Sunday, November 2, 2014

The Death of a Brain Cancer Patient

I saw with great sadness that Brittany Maynard took her life today. She died at age 29. Brittany was diagnosed with stage 4 glioblastoma brain cancer and the doctors gave her less than 6 months to live. That is an utterly horrible thing to hear from doctors. The emotional impact of hearing such news from doctors is hard to take, and it is gut-wrenching.

 I know this from two things. First, my older brother, Gary, died of stage 4 astrocytoma brain cancer at age 29. From diagnosis to death was 4 months. The end was ugly. Watching my very accomplished brother die, and leave a widow and two children under 2 years old was nothing less than an obscenity. Gary had everything to live for. He was an extremely popular person and was president of almost any organization he chose to be president of. He was a new father to a son and a daughter; but cancer, brain cancer struck him down. Every time I think of those times, my eyes water with tears.

Secondly, I know what an emotional hammer it is to be told that one is dying because I was told I would be dead within 5 years---in 2003. I point this out so people will know that I have been in her shoes. I had a very nasty aggreessive form of cancer. The tumor was spreading into my gut and had metastasized. When the doctor told me I was going to be his first patient to die in a long time, I remember thinking, 'I don't want to hear this!" Statistically I had less than a 20% chance of making 5 years; and less than a 1% chance of making 10 years, yet here I am at 11 years. I was seriously depressed for two months, wondering what the use was of anything I did. Then I realized that I was ruining whatever time I had left. I decided that I was going to live my life until I couldn't do it any longer. I wasn't going to be one of those who whined about dying because as the Bible says, "it is appointed unto men once to die." Heb. 9:27. Why should I whine about what comes to us all. I am not special; I am not exempt from this awful curse. But I will face my day, as best as I can, as my brother did. I hope I live up to the standard he set. I know it will be hard.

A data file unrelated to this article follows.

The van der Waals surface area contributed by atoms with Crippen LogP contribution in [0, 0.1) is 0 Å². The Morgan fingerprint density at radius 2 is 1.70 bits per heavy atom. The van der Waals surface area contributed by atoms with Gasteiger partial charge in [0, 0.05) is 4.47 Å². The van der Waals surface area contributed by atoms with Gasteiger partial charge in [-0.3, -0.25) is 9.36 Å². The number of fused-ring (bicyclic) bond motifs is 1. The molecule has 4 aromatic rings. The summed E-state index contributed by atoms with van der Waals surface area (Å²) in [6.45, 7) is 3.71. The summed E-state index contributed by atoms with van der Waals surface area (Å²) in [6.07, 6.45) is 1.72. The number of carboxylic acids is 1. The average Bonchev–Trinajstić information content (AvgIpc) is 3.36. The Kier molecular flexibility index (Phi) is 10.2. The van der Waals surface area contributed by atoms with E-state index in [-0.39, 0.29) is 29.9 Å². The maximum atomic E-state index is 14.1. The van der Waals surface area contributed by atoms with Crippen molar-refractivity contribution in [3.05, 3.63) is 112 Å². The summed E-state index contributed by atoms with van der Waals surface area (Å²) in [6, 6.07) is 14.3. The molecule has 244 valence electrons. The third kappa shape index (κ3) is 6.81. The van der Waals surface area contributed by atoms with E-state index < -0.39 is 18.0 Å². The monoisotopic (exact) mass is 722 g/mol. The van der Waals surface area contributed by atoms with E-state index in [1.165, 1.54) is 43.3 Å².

Brittany took her life long before things got bad for her. She could not possibly know what was in store for her. Sometimes cancers cure automatically; sometimes, like with mine, they go slower than the doctor thinks. For her to decide to take her life means that she placed her faith in the knowledge of the doctors rather than God. If I had done that, I would never have seen any of my 7 grandchildren. I would never have lived in China, gone to Tibet, gone to Antarctica, built a couple of successful businesses.

I have found that my cancer is a gift. It has forced me to think about my legacy; about my children and grandchildren. I never miss an opportunity to spend time with them. I never miss a chance to tell them how proud I am of them. Rather than take a quick exit, I want to spend my time shoring up my relationships because in reality that is what is truly important in life.

Giving up and taking one's life is hailed as heroic today. Unfortunately, it destroys the potential God has ahead of us. It is the easy way out and I for one don't find it heroic.

Gary, my brother was heroic. He fought everyday to spend time with those he loved, his wife, Anita, his two children, Allison and Van. He knew the odds were not good, but he wanted time with his children. Not much time was granted and they do not remember him. So, was it worth it? Yes. Gary is my hero. He fought the good fight and didn't surrender until totally defeated. I hope I can live up to my brother's example when my time comes. He was my hero.